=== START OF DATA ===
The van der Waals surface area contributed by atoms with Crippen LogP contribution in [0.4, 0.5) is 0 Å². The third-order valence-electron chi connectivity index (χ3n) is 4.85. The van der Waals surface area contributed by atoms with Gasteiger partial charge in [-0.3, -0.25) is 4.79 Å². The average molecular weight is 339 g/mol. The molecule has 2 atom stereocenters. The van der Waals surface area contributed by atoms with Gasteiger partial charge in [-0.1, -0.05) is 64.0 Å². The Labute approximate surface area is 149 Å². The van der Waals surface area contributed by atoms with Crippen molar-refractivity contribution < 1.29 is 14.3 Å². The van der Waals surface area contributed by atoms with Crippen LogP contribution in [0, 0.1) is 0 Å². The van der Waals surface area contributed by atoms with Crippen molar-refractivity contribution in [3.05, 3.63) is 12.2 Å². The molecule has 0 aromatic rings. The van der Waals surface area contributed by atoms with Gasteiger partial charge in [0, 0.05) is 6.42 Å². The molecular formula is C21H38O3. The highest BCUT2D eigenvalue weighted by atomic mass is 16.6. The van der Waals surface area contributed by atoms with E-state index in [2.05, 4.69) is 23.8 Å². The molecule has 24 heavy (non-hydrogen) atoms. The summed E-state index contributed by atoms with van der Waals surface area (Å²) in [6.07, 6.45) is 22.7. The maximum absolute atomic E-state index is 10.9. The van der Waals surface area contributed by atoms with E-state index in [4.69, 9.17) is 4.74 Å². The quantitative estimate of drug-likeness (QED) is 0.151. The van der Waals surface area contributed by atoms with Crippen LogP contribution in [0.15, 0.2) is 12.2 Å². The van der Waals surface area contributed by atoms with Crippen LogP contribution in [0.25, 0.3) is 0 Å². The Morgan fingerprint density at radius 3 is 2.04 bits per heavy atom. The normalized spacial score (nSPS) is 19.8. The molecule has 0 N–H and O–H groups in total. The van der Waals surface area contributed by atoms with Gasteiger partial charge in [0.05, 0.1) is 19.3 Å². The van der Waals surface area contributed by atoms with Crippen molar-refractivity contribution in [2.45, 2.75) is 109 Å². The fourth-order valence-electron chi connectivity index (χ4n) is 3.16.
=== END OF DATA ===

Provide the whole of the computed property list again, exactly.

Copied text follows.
The van der Waals surface area contributed by atoms with Crippen LogP contribution in [0.4, 0.5) is 0 Å². The third-order valence-electron chi connectivity index (χ3n) is 4.85. The van der Waals surface area contributed by atoms with Gasteiger partial charge in [-0.3, -0.25) is 4.79 Å². The average molecular weight is 339 g/mol. The molecule has 2 atom stereocenters. The van der Waals surface area contributed by atoms with Gasteiger partial charge in [-0.1, -0.05) is 64.0 Å². The Labute approximate surface area is 149 Å². The van der Waals surface area contributed by atoms with Crippen molar-refractivity contribution < 1.29 is 14.3 Å². The van der Waals surface area contributed by atoms with Crippen LogP contribution in [0, 0.1) is 0 Å². The van der Waals surface area contributed by atoms with Crippen molar-refractivity contribution in [3.05, 3.63) is 12.2 Å². The molecule has 0 aromatic rings. The van der Waals surface area contributed by atoms with Gasteiger partial charge in [0, 0.05) is 6.42 Å². The molecular formula is C21H38O3. The highest BCUT2D eigenvalue weighted by atomic mass is 16.6. The van der Waals surface area contributed by atoms with E-state index in [2.05, 4.69) is 23.8 Å². The molecule has 24 heavy (non-hydrogen) atoms. The summed E-state index contributed by atoms with van der Waals surface area (Å²) in [6.07, 6.45) is 22.7. The maximum absolute atomic E-state index is 10.9. The van der Waals surface area contributed by atoms with E-state index in [4.69, 9.17) is 4.74 Å². The quantitative estimate of drug-likeness (QED) is 0.151. The van der Waals surface area contributed by atoms with Crippen LogP contribution in [0.15, 0.2) is 12.2 Å². The van der Waals surface area contributed by atoms with Crippen LogP contribution in [0.25, 0.3) is 0 Å². The Morgan fingerprint density at radius 3 is 2.04 bits per heavy atom. The normalized spacial score (nSPS) is 19.8. The molecule has 0 N–H and O–H groups in total. The van der Waals surface area contributed by atoms with Gasteiger partial charge in [0.05, 0.1) is 19.3 Å². The van der Waals surface area contributed by atoms with Crippen molar-refractivity contribution in [2.45, 2.75) is 109 Å². The fourth-order valence-electron chi connectivity index (χ4n) is 3.16.